In reciting their thrice-daily prayers, observant Jews around the world turn in the direction of the site of the former Temple in Holy Jerusalem. However, according to a recent survey of Israel’s public 43 percent of secular Israelis and 92 percent of religious Jews (an average of 52 percent of the entire Jewish public) support Jews being allowed to physically pray at the Temple Mount.
The prevailing problem for the realization of this goal has been the 1,300 year-long occupation of the site by the Muslims and the political clout they wield that has forced the Israeli government to support their unwavering prohibition of any non-Islamic act of worship (prayer, reading Torah, even carrying a Bible or drawings of the ancient Temple) on the Temple Mount. Countless riots, skirmishes, and even war (the second Intifada, known as the Al-Aqsa Intifada after the Islamic name for the sacred site, claimed its rise from Ariel Sharon’s visit to the Temple Mount in September 2000) have erupted here over alleged Jewish attempts to exercise their religious claims to the site.
At the center of the Jewish call to reclaim the Temple Mount is the Temple Movement, birthed in Israel as a result of Israel’s 1967 conquest of eastern Jerusalem that made possible Jewish access to the Temple Mount for the first time in almost 2,000 years. Because one-third of the 613 commandments were unable be fulfilled due to the absence of a Temple, the rabbis that were a part of the Temple Mount’s deliverance in the Six Day War believed it was time to reverse this situation. Much of the early efforts of these rabbis was in education, but after the first Palestinian Intifada in 1987 the rabbis who advocated a return to the Temple Mount were galvanized into organizations to make preparations to recover the site from Muslim occupation in order to rebuild a Third Temple. Over the next two decades these disassociated groups of Orthodox Jews developed competing research and activist organizations that promoted social awareness of the need for a Temple and appealed to the government to end the ban on Jewish prayers on the Temple Mount. The two most vocal and conspicuous organizations have been the Temple Institute, founded by Rabbi Yisrael Ariel, a member of the Israeli Paratroop Brigade during the Six-Day War and one of the first to reach the Western Wall, which is dedicated to preparing the ritual vessels for the Temple service, and the Temple Mount Faithful, headed by Gershon Solomon, whose unit in the war also reached the Temple Mount, that has sought to reverse the political prohibitions against Jewish worship at the site and prepare for the rebuilding of the Temple. Today there has been a significant proliferation of new organizations and no less than ten of the former established organizations share an active central administration.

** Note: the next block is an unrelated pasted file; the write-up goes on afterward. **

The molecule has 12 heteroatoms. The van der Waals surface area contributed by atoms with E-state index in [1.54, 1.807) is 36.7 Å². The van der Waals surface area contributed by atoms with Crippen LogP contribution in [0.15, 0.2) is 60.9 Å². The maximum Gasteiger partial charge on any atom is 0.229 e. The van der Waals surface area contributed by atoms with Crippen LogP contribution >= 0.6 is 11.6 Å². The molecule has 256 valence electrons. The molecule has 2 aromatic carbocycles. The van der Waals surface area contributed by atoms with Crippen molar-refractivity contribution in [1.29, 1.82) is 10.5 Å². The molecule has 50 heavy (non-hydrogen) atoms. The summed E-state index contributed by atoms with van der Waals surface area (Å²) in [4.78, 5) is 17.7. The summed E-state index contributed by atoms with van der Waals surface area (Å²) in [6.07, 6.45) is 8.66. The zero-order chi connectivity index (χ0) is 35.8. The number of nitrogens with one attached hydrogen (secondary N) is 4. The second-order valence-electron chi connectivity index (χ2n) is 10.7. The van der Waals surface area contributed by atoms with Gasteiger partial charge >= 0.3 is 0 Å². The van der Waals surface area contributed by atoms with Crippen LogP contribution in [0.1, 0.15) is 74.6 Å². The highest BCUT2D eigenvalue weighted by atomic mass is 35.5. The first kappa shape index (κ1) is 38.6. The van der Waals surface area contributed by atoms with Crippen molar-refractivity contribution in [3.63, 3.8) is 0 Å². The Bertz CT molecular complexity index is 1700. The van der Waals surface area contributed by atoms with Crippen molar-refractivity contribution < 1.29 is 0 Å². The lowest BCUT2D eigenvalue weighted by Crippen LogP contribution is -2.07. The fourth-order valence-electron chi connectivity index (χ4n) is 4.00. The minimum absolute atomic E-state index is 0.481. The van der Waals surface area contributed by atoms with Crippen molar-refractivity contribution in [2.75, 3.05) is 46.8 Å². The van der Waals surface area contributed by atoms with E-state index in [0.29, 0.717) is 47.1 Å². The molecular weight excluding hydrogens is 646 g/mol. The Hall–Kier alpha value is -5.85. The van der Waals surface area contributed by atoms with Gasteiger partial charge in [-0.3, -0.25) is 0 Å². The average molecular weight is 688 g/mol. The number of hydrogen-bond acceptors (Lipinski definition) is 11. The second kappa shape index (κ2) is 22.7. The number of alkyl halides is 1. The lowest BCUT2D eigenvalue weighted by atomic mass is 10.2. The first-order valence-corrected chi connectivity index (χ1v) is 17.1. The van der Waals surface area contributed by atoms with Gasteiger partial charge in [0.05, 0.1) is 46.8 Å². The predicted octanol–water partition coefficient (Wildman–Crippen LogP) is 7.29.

Once consigned to messianic extremist fringes by the government and the media, the movement is now endorsed by many Orthodox rabbis who have withdrawn their ban on visiting the Temple Mount, and joined by a growing number of moderate rabbis, regularly visit the site themselves. Even the Education Ministry has taken sides by encouraging pupils to visit the Temple Mount.